A New Conversation: Vaccines Change the World
In the interest of promoting more robust discourse around the importance of regular vaccinations for serious but preventable contagious conditions, MHA@GW is hosting a guest post series in honor of National Immunization Awareness Month (NIAM). Throughout the month of August, we’re featuring pieces from thought leaders and advocates in the field who were asked to write about the importance of immunization in 2015. Read more about the project in our introduction post.
By Jackie Kaufman, Vaccine Ambassadors
After reading the first draft of my blog to be featured during National Immunization Month, I polled the group around the room for their response. There were the obligatory nods of the head and favorable comments, but it was obvious that this piece had not wowed them. Okay, I get that. We all agreed that it was factual, informative, and a bit preachy, but lacked a certain draw. Finally in an effort to be sympathetic to the writer (me), our newest intern sheepishly mumbled, “It’s just kind of a dry subject.”
This seemingly innocuous comment struck me. Now it was my turn to shake my head. How does a technology responsible for saving millions of lives become dry? However unsettling her words were, there was truth in what she spoke and sadly I knew she was not alone in this thought. I could chalk up some of her views to age. She was not old enough to remember the terror that many parents and children felt as the summer months approached, and with them, the fear of crippling polio. I know that age was only one factor. I myself was a generation removed from the epidemic and therefore had no real appreciation of what that must have been like to live with the dread that every body ache might be a sign of something worse.
True, the absence of disease in our society has made us complacent. Without a direct memory of these events it is difficult to put this medical marvel into context. What many of us fail to realize is that our experience is the exception and not the rule. In many areas of the world where vaccinations have not become “routine,” parents and children continue to fear the very diseases we have forgotten. In 2013, it was estimated that 145,000 people (mostly children younger than 5) died from measles, a disease that has been preventable for over a half a century.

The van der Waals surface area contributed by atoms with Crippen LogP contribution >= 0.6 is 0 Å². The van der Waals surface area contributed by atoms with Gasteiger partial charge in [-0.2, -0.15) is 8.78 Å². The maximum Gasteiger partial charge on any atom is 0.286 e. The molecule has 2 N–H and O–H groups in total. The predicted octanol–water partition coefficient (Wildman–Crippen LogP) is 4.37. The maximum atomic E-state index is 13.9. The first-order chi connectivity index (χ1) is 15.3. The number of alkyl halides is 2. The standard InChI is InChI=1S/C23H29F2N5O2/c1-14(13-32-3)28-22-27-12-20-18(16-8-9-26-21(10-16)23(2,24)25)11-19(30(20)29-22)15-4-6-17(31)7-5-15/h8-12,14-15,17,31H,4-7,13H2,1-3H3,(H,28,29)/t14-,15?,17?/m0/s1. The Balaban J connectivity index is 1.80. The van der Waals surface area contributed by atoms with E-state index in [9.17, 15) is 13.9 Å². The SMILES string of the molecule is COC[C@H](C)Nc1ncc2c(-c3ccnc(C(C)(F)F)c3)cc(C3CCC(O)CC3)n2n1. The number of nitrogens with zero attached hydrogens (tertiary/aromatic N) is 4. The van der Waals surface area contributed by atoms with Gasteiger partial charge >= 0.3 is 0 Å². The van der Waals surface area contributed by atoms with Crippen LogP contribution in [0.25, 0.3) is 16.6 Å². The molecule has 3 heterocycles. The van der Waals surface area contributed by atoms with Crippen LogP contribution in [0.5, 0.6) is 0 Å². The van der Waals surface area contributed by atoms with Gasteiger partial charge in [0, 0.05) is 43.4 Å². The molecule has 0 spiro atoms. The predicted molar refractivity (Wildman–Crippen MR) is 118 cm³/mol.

To be honest, it is difficult to find something fresh that hasn’t been said over and over again, whether it is a rehash of vaccine safety (myths versus facts), Andrew Wakefield’s debunked paper, conspiracy theories, or the motivation of big pharma. It occurred to me that we are continually taking the field in a defensive position, pushing back the false claims rather than creating our own narrative. We need to do better in conveying the amazing impact that vaccines have had and continue to have on our world. Parents, health care providers, and the media (no, there are not two sides) should resound with a common voice. Let’s move beyond the tired old arguments and focus on our messaging. The facts are the facts, but the question is how do we convey them so that they are meaningful and effective?
I do not think it is hyperbole to say that vaccines are a scientific wonder. One only needs to look at the number of lives saved since the introduction of vaccines to have an awe-inspired appreciation for how this science has changed our world. Vaccine Ambassadors is committed to ensuring that every person everywhere has the same access to this phenomenal achievement in public health.
Still a little preachy? Perhaps. A little less dry? I hope so.
Jackie Kaufman, executive director of Vaccine Ambassadors, has been involved in health care for over 25 years. She received her Bachelor of Science in Nursing and Master of Nursing from the University of Washington. Her clinical and research background include critical care, organ transplantation and donation, HIV, and global infectious disease.